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26 May, 2018 05:03

Sesame Street suing creators of movie with puppet sex & murder

Sesame Street suing creators of movie with puppet sex & murder

Sesame Workshop has filed a lawsuit against “The Happytime Murders,” a film where puppets have sex, drugs and shoot each other alongside humans. The creators of the iconic kids' show say it's being tarnished by the crass comedy.

Sesame Workshop, the parent company behind the long-running show Sesame Street, argued in the complaint filed in New York on Thursday that the STX Productions’ upcoming comedy starring Melissa McCarthy has “diluted and defiled” the pre-school children's program by exploiting its mark and brand in the movie trailer.

The red band trailer released earlier in May features an explicit scene of two puppets having sex that involves (what appears to be) ejaculation, McCarthy’s character snorting ecstasy surrounded by gangster-like puppets, and a whole lot of bad-mouthing.

The trailer, which is by no means kids-friendly, makes a reference to the renowned children's show with the tagline: “No Sesame. Only Street.”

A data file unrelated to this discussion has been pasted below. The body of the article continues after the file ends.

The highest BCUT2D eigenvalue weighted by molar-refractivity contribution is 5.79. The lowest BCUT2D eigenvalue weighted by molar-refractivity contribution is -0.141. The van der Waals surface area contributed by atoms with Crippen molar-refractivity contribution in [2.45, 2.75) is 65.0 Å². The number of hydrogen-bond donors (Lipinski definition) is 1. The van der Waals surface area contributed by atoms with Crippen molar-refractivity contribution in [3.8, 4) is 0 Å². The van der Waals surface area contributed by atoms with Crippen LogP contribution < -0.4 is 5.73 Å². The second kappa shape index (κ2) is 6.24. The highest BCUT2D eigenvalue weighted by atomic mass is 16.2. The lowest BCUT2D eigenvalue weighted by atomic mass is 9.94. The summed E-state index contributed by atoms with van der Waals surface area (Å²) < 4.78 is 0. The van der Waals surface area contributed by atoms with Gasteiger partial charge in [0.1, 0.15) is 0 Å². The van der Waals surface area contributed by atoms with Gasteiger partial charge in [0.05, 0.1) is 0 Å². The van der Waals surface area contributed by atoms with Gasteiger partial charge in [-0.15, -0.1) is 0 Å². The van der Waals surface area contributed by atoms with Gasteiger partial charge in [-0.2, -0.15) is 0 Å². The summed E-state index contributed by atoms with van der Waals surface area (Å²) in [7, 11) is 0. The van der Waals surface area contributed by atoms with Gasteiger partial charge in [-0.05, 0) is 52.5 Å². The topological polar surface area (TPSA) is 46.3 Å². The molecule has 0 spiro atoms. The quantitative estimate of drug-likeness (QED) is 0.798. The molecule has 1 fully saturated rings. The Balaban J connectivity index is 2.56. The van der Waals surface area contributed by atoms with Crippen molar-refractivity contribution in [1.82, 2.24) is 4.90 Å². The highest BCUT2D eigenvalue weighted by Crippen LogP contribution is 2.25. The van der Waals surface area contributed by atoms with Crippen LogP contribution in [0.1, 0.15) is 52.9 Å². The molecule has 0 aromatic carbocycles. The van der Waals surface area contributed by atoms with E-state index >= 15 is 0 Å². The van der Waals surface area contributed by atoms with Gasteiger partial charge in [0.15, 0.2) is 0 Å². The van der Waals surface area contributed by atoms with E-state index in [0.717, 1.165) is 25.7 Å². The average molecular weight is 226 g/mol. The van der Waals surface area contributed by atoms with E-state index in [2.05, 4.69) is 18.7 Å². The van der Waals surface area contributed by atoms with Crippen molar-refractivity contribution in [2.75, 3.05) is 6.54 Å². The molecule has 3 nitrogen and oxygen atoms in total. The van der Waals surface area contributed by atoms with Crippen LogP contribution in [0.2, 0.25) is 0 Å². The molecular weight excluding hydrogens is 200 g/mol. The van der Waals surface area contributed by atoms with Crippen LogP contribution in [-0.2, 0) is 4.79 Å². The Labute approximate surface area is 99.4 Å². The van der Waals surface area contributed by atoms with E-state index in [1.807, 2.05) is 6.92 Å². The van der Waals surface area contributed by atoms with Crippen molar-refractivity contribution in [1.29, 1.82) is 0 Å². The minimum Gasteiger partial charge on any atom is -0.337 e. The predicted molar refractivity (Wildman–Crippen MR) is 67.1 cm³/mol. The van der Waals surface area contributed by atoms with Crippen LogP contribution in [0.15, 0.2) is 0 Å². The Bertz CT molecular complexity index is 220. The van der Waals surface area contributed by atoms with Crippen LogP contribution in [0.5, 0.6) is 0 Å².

Sesame Workshop argued that STX deliberately dropped its name in the trailer “intent on seeding confusion in the mind of the public” since both the original Sesame Street’s Muppets and “The Happytime Murders” are distinctly different works made by the same company, The Jim Henson Company. The son of late Jim Henson, Brian, is the director of the new movie.

While the situation seems to be no laughing matter to Sesame Workshop, which lamented that “the threat of irreparable injury” posed to Sesame’s brand “cannot be overstated,” the STX has only sniffed at the allegations so far, issuing a response under the name of one of the comedy’s puppet characters, Fred.

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“We’re incredibly pleased with the early reaction to the film and how well the trailer has been received by its intended audience.  While we’re disappointed that Sesame Street does not share in the fun, we are confident in our legal position,” the statement reads, adding that the STX “loved the idea” of joining forces with Brian Henson and the Jim Henson Company “to tell the untold story of the active lives of Henson puppets” away from children's eyes.

The movie is set to premiere in the US on August 17. However, it may not go that smoothly, as the NYC judge has set the case hearing for May 30.

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